It was phenomenal. First, I met kids like me, who were similarly motivated. So we built amazing relationships. Also, it put me on the right track academically, particularly around math. And of course, it introduced me to opportunities, like boarding school. Jack Kurty, then High Jump’s executive director, literally spoke to me one day, asking me if I had ever considered boarding school. I hadn’t; I didn’t even know what it was. And he put me and a couple other High Jumpers on a big white van and drove us to Culver, a military high school. I ended up going to Culver, and I put a 100 percent of that on High Jump. He opened a door I didn’t even know existed.

And, you know, Culver then opened up a number of doors for me. I met incredible people, got accepted to every college I applied to, and went to Princeton. It’s the “bridging” concept. You don’t just jump from here to there, there’s a path you have to follow.

What was your experience socially?

Some stuff I can’t share because we were, you know, teenage boys, dirty jokes, whatever. (laughs) But our conversations ranged. Those were probably the first times I had debates about school subjects. And again, you’re figuring out who your friends are going to be, and you’re all forming at the same time. I still keep in touch with my lunchtime buddies: Me, Jesus, Ramon, Vincent, I mean, that was the clique!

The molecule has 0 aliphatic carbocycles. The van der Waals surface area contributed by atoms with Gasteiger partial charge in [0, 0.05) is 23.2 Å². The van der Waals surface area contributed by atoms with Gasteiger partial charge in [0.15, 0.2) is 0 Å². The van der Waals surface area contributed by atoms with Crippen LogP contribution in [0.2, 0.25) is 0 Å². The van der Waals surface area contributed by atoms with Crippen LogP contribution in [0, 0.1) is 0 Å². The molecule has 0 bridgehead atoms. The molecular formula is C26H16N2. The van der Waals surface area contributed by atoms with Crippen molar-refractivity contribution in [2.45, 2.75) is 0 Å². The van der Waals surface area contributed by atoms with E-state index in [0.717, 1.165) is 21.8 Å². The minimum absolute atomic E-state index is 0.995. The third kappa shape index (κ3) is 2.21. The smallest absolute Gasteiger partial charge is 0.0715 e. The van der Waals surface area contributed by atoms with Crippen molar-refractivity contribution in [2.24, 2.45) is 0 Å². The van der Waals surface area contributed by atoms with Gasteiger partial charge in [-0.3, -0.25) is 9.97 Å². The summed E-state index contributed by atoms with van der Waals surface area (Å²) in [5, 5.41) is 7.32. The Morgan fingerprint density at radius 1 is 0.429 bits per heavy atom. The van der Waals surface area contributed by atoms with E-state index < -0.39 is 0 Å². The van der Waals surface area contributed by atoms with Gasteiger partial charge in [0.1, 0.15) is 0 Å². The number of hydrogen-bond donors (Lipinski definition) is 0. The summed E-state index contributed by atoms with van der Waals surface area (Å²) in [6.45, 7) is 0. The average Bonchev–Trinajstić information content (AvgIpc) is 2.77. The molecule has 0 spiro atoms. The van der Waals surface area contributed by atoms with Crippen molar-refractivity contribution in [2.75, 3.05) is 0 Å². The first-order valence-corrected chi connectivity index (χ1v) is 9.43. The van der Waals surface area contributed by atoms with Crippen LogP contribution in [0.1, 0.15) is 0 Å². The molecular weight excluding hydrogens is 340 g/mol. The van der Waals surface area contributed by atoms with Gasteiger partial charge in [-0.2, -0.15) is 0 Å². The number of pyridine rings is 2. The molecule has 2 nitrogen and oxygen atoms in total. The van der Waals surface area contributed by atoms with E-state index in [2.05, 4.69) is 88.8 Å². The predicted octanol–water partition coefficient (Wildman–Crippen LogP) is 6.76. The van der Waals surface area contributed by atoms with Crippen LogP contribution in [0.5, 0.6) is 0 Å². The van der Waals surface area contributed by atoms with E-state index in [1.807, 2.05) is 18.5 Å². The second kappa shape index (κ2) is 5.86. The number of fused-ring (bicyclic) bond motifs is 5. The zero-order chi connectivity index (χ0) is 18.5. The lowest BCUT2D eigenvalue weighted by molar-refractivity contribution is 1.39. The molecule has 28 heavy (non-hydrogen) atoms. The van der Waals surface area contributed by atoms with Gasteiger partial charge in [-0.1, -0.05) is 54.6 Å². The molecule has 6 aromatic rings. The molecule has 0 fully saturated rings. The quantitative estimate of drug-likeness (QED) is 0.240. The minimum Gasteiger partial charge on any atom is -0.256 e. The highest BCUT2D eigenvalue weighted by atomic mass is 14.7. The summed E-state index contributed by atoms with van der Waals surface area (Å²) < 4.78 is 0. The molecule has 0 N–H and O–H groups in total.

As you age, the relationships that you’re making aren’t as deep as the ones that you’re making as a younger person. So High Jump alumni could actually connect with each other in ways college alumni might not. Of course, High Jump’s alumni network is not where it needs to be. It’s not institutionalized at the moment, but we have a growing alumni base. And that’s part of my focus on the board.

My lunchtime buddy Vincent is now a lawyer, we were chatting a couple days ago. I consulted him about a legal issue. And that’s exactly how alumni are supposed to work: We’re helping each other.

What was your school experience before and after High Jump?

Until second grade I could have gone either way. I wasn’t a fantastic student in second grade; I can recall that very vividly. But in third grade, I started to develop competitiveness. That’s another plus of High Jump, friendly competition.

Right after High Jump, at Culver, I actually took that to a whole other level. Something about being away from home: I felt this need to prove myself. So I graduated second in my class. And Culver’s a military school, so I did everything I could militarily, academically, athletically — captain of the fencing team for two years. I mean, fencing, who does that?